Cancer Center Special Report
Not Just a NumberWhen a routine mammogram revealed a suspicious area on one breast in August 2004, Marie Garvens, 49, took the first steps of an unexpected journey. A fit, active woman with no family history of breast cancer, Marie was sure the suspicious area was just an anomaly. So learning she had stage 3 breast cancer “was a complete shock,” Marie says.
But while Marie was shocked, she was never alone. Alonzo Walker, MD, Medical College of Wisconsin surgical oncologist and director of the Froedtert & Medical College of Wisconsin Breast Cancer Program, and Julie Griffie, APRN-BC, CS, AOCN, breast cancer nurse navigator and clinical nurse specialist, became Marie’s partners on her journey through cancer.
Marie first met Griffie and Dr. Walker after Marie’s brother, a radiologist in South Carolina, recommended she seek a second opinion at an academic medical center. “A couple of years before, I’d had surgery done on my hand at Froedtert and had been very pleased with how I’d been treated there and with the outcome,” Marie recalls. “So I contacted Froedtert and set up an appointment. It was very easy — no run around at all.”
At her first appointment, Dr. Walker reviewed Marie’s mammogram and recommended additional tests. Unfortunately, those tests confirmed her cancer.
Dr. Walker’s next step was to discuss Marie’s case with his colleagues on the Breast Cancer team. This team routinely meets as a "tumor board" to get input from a host of experts in breast disease, including Surgical Oncologists Tina Yen, MD, and Sonia Sugg, MD; Radiation Oncologists Julia White, MD, and J. Frank Wilson, MD; and Medical Oncologist Janet Hosenpud, MD. The team also includes a dedicated breast pathologist, breast radiologists, a breast MRI specialist and many others. And for women who desire breast reconstruction after surgery, an experienced plastic and reconstructive surgery team provides state-of-the-art options.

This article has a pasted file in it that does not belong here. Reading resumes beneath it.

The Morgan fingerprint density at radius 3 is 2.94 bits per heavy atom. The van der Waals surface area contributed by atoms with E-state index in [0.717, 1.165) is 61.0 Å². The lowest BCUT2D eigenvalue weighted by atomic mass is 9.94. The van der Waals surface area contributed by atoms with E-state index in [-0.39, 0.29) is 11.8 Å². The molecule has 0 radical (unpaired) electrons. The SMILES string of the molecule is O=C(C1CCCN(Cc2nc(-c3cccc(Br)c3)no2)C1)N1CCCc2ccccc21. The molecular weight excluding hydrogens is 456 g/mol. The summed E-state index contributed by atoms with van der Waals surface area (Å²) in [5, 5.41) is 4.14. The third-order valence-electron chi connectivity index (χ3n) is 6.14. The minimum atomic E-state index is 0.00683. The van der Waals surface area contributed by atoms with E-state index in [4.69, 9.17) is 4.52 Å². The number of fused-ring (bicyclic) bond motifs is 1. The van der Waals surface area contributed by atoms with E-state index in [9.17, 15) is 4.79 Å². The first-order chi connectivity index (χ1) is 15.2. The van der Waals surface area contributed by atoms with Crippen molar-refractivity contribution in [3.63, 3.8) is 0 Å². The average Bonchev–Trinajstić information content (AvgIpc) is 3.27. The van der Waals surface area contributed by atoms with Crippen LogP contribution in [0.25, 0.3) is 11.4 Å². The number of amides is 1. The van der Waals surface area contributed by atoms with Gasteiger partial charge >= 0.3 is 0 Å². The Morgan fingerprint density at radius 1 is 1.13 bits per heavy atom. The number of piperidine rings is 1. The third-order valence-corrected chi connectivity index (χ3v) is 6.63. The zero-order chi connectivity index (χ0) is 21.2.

After an exhaustive review, Dr. Walker met with Marie and her husband to discuss her best treatment options.
“It was a lot to absorb, but Julie gave me information about what to expect and questions to ask. You know, what's going to happen with chemotherapy, what to ask the surgeon and radiation oncologist — that type of thing,” says Marie. “The information was very helpful. Julie even called me after our first meeting to see how I was doing. She offered to connect me with somebody who had gone through this.”
While Marie declined the offer, she was grateful for the support. She was also grateful to be considered an essential part of the team. Together, Marie, her physicians and navigator selected a treatment plan: chemotherapy to shrink the tumor, followed by a lumpectomy and radiation to prevent recurrence. (Combined treatments, such as the plan Marie and her team chose, have proven as effective as mastectomy.)
But Marie had something to do first. “Before starting chemo, we decided to go on vacation,” says Marie. “It delayed treatment a week, but emotionally, I needed the time.” Her medical team, she says, was very supportive of her decision.
“Everyone has important things they need to accomplish. We try to find out what those are and build our plan of care around them,” Griffie explains. “My job is to understand people’s needs, to help them understand their plan of care and help coordinate with physicians and support team members to make sure everything happens smoothly.”
When Marie returned from vacation, she started chemotherapy; Griffie and Dr. Walker continued to check in with her frequently. By the timeMarie had surgery in March 2005, her tumor had shrunk more than 50 percent. “Because the tumor shrank so much, the surgery was less invasive than originally planned,” Marie says. Marie has completed radiation therapy and now returns to the Cancer Center weekly to receive preventive medication.
She’s thrilled with the care she received at Froedtert & Medical College of Wisconsin. “I never felt I was a number,” she says. “There was genuine concern. I am so thankful I went to Froedtert and had this outcome. It could have turned out much differently.”
Source: Cancer Center Special Report 2005/06
Last Review Date: February 22, 2006
Online Editor(s): Tamara Kroll